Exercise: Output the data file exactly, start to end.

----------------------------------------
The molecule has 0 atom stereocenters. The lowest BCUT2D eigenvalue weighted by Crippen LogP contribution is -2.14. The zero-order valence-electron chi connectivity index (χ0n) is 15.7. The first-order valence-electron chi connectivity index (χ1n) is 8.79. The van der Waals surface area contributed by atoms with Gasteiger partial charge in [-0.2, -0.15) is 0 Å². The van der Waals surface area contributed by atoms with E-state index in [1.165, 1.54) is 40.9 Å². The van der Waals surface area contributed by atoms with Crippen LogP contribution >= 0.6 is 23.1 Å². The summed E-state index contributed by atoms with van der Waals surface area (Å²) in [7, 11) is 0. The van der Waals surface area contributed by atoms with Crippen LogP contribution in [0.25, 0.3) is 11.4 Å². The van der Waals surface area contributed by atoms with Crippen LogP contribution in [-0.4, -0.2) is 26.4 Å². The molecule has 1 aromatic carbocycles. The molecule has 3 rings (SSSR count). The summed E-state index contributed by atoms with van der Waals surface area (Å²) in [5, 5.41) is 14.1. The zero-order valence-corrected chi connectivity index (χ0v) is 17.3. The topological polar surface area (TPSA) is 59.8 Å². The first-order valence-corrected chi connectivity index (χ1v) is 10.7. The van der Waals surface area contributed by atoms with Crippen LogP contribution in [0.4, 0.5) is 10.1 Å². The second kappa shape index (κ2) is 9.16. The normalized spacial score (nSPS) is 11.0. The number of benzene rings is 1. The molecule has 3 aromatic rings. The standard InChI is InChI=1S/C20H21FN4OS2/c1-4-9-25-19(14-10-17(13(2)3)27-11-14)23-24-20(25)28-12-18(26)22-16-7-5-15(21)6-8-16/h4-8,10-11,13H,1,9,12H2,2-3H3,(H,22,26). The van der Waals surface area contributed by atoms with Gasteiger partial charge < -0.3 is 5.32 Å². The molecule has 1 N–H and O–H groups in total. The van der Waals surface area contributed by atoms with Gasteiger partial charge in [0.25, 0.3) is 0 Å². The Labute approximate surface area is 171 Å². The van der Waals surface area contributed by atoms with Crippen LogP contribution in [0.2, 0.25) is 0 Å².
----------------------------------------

The molecule has 0 atom stereocenters. The lowest BCUT2D eigenvalue weighted by Crippen LogP contribution is -2.14. The zero-order valence-electron chi connectivity index (χ0n) is 15.7. The first-order valence-electron chi connectivity index (χ1n) is 8.79. The van der Waals surface area contributed by atoms with Gasteiger partial charge in [-0.2, -0.15) is 0 Å². The van der Waals surface area contributed by atoms with E-state index in [1.165, 1.54) is 40.9 Å². The van der Waals surface area contributed by atoms with Crippen LogP contribution >= 0.6 is 23.1 Å². The summed E-state index contributed by atoms with van der Waals surface area (Å²) in [7, 11) is 0. The van der Waals surface area contributed by atoms with Crippen LogP contribution in [0.25, 0.3) is 11.4 Å². The van der Waals surface area contributed by atoms with Crippen LogP contribution in [-0.4, -0.2) is 26.4 Å². The molecule has 1 aromatic carbocycles. The molecule has 3 rings (SSSR count). The summed E-state index contributed by atoms with van der Waals surface area (Å²) in [5, 5.41) is 14.1. The zero-order valence-corrected chi connectivity index (χ0v) is 17.3. The topological polar surface area (TPSA) is 59.8 Å². The first-order valence-corrected chi connectivity index (χ1v) is 10.7. The van der Waals surface area contributed by atoms with Crippen LogP contribution in [0.4, 0.5) is 10.1 Å². The second kappa shape index (κ2) is 9.16. The normalized spacial score (nSPS) is 11.0. The number of benzene rings is 1. The molecule has 3 aromatic rings. The standard InChI is InChI=1S/C20H21FN4OS2/c1-4-9-25-19(14-10-17(13(2)3)27-11-14)23-24-20(25)28-12-18(26)22-16-7-5-15(21)6-8-16/h4-8,10-11,13H,1,9,12H2,2-3H3,(H,22,26). The van der Waals surface area contributed by atoms with Gasteiger partial charge < -0.3 is 5.32 Å². The molecule has 1 N–H and O–H groups in total. The van der Waals surface area contributed by atoms with Gasteiger partial charge in [0.25, 0.3) is 0 Å². The Labute approximate surface area is 171 Å². The van der Waals surface area contributed by atoms with Crippen LogP contribution in [0.2, 0.25) is 0 Å².